An amicus curiae, or “friend of the court,” lives in a kind of appellate limbo.
An amicus is not a party. It will not be directly governed by an appellate court’s decision. An amicus is certainly not a party trying to sidestep an untimely notice of appeal. See, for example, Weina by Peyton v. Atlantic Mut. Ins. Co., 177 Wis.2d 341, 347, 501 N.W.2d 465 (Ct. App. 1993).
An amicus is not even “interested” enough to successfully intervene in an appeal under Sec. 809.13, Wis. Stats. Most interventions do and should occur at the trial court level. Nonetheless, intervention is mandatory when one has an interest in the appeal’s subject matter and is so situated that the appeal’s disposition might impair or impede his interest, which is not otherwise represented by existing parties. Sec. 809.13, Wis. Stats., incorporating Sec. 803.09(1), Wis. Stats. Intervention is permissive (including considerations of delay or prejudice) when one’s claim/defense has a question of law or fact in common with the appeal. Sec. 809.13, Wis. Stats., incorporating Sec. 803.09(2), Wis. Stats.
An amicus, however, does have some interest in a controversy (and often a specific position on an appealed issue). Whether that interest is sufficient to allow the filing of an amicus brief is up to the appellate court. That court, for example, may itself request a brief from a particular individual or group, if the court believes such would aid its analysis and decision making.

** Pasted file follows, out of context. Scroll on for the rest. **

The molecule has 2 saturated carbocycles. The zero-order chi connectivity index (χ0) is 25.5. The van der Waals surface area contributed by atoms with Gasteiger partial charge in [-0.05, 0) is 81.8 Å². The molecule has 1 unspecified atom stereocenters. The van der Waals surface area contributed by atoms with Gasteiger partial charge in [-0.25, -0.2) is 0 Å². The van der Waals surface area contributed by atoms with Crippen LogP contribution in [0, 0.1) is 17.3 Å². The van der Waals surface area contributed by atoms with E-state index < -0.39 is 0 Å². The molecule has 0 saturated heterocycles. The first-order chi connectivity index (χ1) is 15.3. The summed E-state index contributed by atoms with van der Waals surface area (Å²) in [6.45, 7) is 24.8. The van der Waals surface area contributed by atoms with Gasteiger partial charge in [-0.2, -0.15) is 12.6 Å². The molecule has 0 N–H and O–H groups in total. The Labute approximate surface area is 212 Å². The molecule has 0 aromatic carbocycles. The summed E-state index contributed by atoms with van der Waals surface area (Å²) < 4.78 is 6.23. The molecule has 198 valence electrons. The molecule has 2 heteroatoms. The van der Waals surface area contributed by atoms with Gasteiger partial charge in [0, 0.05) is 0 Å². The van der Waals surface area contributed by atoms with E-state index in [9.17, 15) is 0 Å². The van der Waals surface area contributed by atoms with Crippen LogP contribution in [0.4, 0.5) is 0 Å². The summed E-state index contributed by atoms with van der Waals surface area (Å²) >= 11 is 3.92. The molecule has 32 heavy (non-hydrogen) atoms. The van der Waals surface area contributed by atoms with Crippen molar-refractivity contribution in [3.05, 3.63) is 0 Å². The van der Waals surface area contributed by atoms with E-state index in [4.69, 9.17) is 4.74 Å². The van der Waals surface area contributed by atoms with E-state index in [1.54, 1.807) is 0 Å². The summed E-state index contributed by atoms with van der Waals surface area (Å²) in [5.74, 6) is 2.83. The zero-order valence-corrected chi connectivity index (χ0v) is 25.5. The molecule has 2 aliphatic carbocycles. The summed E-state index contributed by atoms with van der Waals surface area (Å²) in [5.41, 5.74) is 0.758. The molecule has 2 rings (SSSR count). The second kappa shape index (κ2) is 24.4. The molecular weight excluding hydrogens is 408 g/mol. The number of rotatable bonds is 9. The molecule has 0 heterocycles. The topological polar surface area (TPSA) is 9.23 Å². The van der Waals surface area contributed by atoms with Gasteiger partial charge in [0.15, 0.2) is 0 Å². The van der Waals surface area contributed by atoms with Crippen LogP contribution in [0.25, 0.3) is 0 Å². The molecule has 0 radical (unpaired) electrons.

Absent this, the proposed amicus must file a motion under Sec. 809.19(7), Wis. Stats., identifying the movant’s interest and the reasons why a brief by the movant is “desirable.” The motion must be filed within 14 days after the respondent’s brief is filed; or, where a petition for review or original action in the Supreme Court is involved, within the time allotted for a response to the petition. In the latter case, a proposed brief must accompany the motion. Sec. 809.19(7)(b), (c), Wis. Stats.
According to the Supreme Court’s internal operating procedures, the assigned court commissioner may grant such a motion, if the movant appears to have specialized knowledge or experience with an issue which would make a brief by the movant “of significant value.” If the commissioner is unsure or believes the motion should be denied, the motion is brought to the Court. Wisconsin Supreme Court Internal Operating Procedures, II(B)(6)(c).
For an extensive discussion of amicus brief drafting, see Nettesheim and Ryan, Friend of the Court Briefs: What the Curiae Wants in an Amicus, 80 Wisconsin Lawyer, No. 5, p. 10 (May, 2007). See also Heffernan, Appellate Practice and Procedure in Wisconsin, Sec. 11.27 (State Bar 2014).
These sources observe that amicus briefs frequently come from entities presenting narrow arguments or asserting specific policies in cases which are complex or, if in the Supreme Court, of potentially far-reaching impact. As such, amicus briefs should be especially clear, precise and targeted. Because amicus briefs are often allowed precisely because they can provide perspectives unavailable to formal parties, they should not rehash the parties’ briefs.
An amicus, to be sure, leans toward one or the other appellate party. As such, it can provide great strategic, research and analytical help to that party. It cannot, however, be a de facto party on its own.
The court’s sua sponte request for an amicus brief or its granting of a Sec. 809.19(7), Wis. Stats. motion, gives an amicus the right to timely file a brief. (See Sec. 809.19(7)(c), Wis. Stats. as to briefing deadlines, and Sec. 809.19, Wis. Stats. for other briefing requirements). It alone does not give the amicus to do anything else in the appeal. See, however, Supreme Court Operating Procedures provision for party’s ceding of part of oral argument time to amicus, II(D)(a), (b).
The amicus, after all, remains a non-party. Although a potentially influential one.